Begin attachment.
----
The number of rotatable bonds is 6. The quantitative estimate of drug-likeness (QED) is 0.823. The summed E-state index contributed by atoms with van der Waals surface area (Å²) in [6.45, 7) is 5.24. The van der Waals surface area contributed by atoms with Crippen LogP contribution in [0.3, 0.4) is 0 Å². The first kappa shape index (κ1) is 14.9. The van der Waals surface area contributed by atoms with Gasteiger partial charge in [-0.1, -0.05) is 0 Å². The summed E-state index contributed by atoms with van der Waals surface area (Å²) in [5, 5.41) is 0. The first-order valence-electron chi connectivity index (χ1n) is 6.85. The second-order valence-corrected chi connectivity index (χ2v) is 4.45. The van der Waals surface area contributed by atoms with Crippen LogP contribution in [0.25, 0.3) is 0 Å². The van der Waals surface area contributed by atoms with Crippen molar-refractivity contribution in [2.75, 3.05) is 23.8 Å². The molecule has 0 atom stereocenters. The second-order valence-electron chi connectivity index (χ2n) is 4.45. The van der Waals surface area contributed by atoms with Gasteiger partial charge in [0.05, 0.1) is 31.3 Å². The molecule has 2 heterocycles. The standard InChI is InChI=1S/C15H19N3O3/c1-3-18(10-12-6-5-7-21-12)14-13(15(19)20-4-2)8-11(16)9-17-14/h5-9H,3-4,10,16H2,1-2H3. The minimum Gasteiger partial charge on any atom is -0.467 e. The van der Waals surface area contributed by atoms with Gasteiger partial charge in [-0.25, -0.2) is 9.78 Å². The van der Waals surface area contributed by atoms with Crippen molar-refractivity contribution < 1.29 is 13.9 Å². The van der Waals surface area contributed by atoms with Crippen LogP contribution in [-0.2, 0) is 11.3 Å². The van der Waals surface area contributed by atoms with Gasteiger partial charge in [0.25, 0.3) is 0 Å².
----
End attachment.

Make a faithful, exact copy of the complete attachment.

The number of rotatable bonds is 6. The quantitative estimate of drug-likeness (QED) is 0.823. The summed E-state index contributed by atoms with van der Waals surface area (Å²) in [6.45, 7) is 5.24. The van der Waals surface area contributed by atoms with Crippen LogP contribution in [0.3, 0.4) is 0 Å². The first kappa shape index (κ1) is 14.9. The van der Waals surface area contributed by atoms with Gasteiger partial charge in [-0.1, -0.05) is 0 Å². The summed E-state index contributed by atoms with van der Waals surface area (Å²) in [5, 5.41) is 0. The first-order valence-electron chi connectivity index (χ1n) is 6.85. The second-order valence-corrected chi connectivity index (χ2v) is 4.45. The van der Waals surface area contributed by atoms with Crippen LogP contribution in [0.25, 0.3) is 0 Å². The van der Waals surface area contributed by atoms with Crippen molar-refractivity contribution in [2.75, 3.05) is 23.8 Å². The molecule has 0 atom stereocenters. The second-order valence-electron chi connectivity index (χ2n) is 4.45. The van der Waals surface area contributed by atoms with Gasteiger partial charge in [0.05, 0.1) is 31.3 Å². The molecule has 2 heterocycles. The standard InChI is InChI=1S/C15H19N3O3/c1-3-18(10-12-6-5-7-21-12)14-13(15(19)20-4-2)8-11(16)9-17-14/h5-9H,3-4,10,16H2,1-2H3. The minimum Gasteiger partial charge on any atom is -0.467 e. The van der Waals surface area contributed by atoms with Gasteiger partial charge in [-0.25, -0.2) is 9.78 Å². The van der Waals surface area contributed by atoms with Crippen molar-refractivity contribution < 1.29 is 13.9 Å². The van der Waals surface area contributed by atoms with Crippen LogP contribution in [-0.2, 0) is 11.3 Å². The van der Waals surface area contributed by atoms with Gasteiger partial charge in [0.25, 0.3) is 0 Å².